Masters Thesis Project (60 ECTS in Module D)
Each student writes a guided research thesis on a topic of on-going investigation at the University of Bern or at partner institutions (university, government, industry). This project may involve any combination of field, laboratory and/or computational work. The thesis work is conducted over the entire 20-month period of the MSc curriculum, parallel to coursework, thereby allowing time for in-depth understanding of the research problem and methods. One or more supervisors are drawn from the team of lecturers or from partner institutions. During the first semester the student studies the literature and presents an oral and written research proposal. The remaining 3 semesters and one intervening summer period (free of coursework) are devoted to collecting and analysing data and to writing up the results. The thesis work terminates with oral and written presentations at the end of the fourth semester. The MSc thesis may be written in English or German. Other languages may also be permitted depending on the supervisors involved.

Examples of topics in which MSc projects may be conducted include field sampling, analysis and geochemical modelling of contaminated groundwaters; experiments on water-rock interaction involving infiltration or exchange apparatus; experiments in underground field laboratories; characterisation of pore fluids and of fluid flow in various rock types; field mapping, geochemical analysis and modelling of hydrothermal ore deposits; isotopic tracing and dating of water–rock interaction; field and analytical studies of soil contamination; experiments related to disposal and recycling of solid wastes. The Institute of Geology at the University of Bern currently has field projects in water–rock interaction running in Switzerland, Sweden, Finland, Canada, Italy and Oman. Long-term projects are also underway for international organisations, such as the OECD Nuclear Energy Agency and the Consortia steering the work in the Mont Terri and Grimsel Underground Rock Laboratories.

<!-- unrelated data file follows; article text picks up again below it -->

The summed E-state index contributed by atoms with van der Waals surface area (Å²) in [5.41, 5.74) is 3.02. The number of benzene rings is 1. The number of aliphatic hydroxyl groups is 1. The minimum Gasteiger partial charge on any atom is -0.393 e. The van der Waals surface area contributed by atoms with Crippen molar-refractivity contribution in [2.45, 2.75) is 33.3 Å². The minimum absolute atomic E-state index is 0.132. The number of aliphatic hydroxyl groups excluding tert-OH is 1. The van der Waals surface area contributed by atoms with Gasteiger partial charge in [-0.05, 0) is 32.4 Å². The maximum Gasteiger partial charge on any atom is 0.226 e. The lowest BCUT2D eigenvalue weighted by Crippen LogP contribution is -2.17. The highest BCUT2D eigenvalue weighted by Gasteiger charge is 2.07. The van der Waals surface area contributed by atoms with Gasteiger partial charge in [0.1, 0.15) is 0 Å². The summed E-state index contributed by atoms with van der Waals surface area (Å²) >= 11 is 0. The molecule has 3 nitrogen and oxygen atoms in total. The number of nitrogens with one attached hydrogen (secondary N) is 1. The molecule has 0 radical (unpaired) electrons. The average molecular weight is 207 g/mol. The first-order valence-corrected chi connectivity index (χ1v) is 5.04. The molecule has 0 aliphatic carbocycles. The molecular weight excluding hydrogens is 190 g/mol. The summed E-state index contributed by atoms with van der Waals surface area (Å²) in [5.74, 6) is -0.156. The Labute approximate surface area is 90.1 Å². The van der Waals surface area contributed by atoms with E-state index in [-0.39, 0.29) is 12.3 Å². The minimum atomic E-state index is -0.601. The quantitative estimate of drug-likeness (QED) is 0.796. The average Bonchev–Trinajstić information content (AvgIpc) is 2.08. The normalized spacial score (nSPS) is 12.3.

Available Thesis Topics in Speciality Environmental and Resource Geochemistry (ERG)

(this list is updated in December each year)


ELE EM ERG GEOL PAQS Uni. Thesis topic Advisors:
x x BE 3D Evolution of Cockade Structures in the Grimsel Breccia Fault: An Earthquake proxy, Details Prof. Marco Herwegh, Prof. Alfons Berger, Prof. Thomas Pettke
x x BE Advanced pore scale geochemical modelling using machine learning algorithm, Details Prof. Sergey Churakov
x x BE Alkali-aggregate reaction (AAR) and cracking mechanisms of concrete structures (applied research project), Details Prof. Marco Herwegh, Prof. Alfons Berger
x x BE Characterization of fluid accompanied deformation along thrust faults , Details Prof. Marco Herwegh, Prof. Alfons Berger
x x BE Geometries of 3D Flow paths in fault-related hydrothermal systems, Details Prof. Marco Herwegh, Prof. Alfons Berger, Prof. Beda Hofmann
x x x BE Microstructural analysis in sedimentary rocks of the Mont Terri Rock Laboratory subjected to high-pressure squeezing experiments, Details Prof. Marco Herwegh, Prof. Martin Mazurek
x x BE Mineral surface speciation at an atomic scale, Details Dr. Konstantinos Karalis, Prof. Sergey Churakov
x x BE Multiscale 3D Fault Patterns and their Role for Seismic Activity in Switzerland, Details Prof. Marco Herwegh
x x BE Regression analysis of sorption data for evaluation of experimental uncertainties., Details PD Dr. Georg Kosakowski, Prof. Sergey Churakov
x BE Research topics in Environmental & Resource Geochemistry, Details Prof. Larryn W. Diamond
x x BE Structural investigation of layered- and framework-structures phosphates, Details Dr. Georgia Cametti, Prof. Sergey Churakov
x x BE The fate of ophicarbonates from seafloor to beyond antigorite dehydration and the subduction zone carbon cycle, Details Prof. Thomas Pettke, Prof. Jörg Hermann
x x BE The geochemistry of chromium (Cr) in major Western European rivers, Details Prof. Samuel Jaccard, Dr. Christoph Wanner, Dr. David J. Janssen
x x BE The subduction plate interface: Geodynamics, chemical cycling and more, Details Prof. Thomas Pettke
x BE The thermal anomaly in the Gotthard highway tunnel, Details PD Dr. Niklaus Waber, Dr. Christoph Wanner
x x x BE Tracking the nature of the continental crust with modern analytical techniques, Details Prof. Nicolas Greber, Prof. Klaus Mezger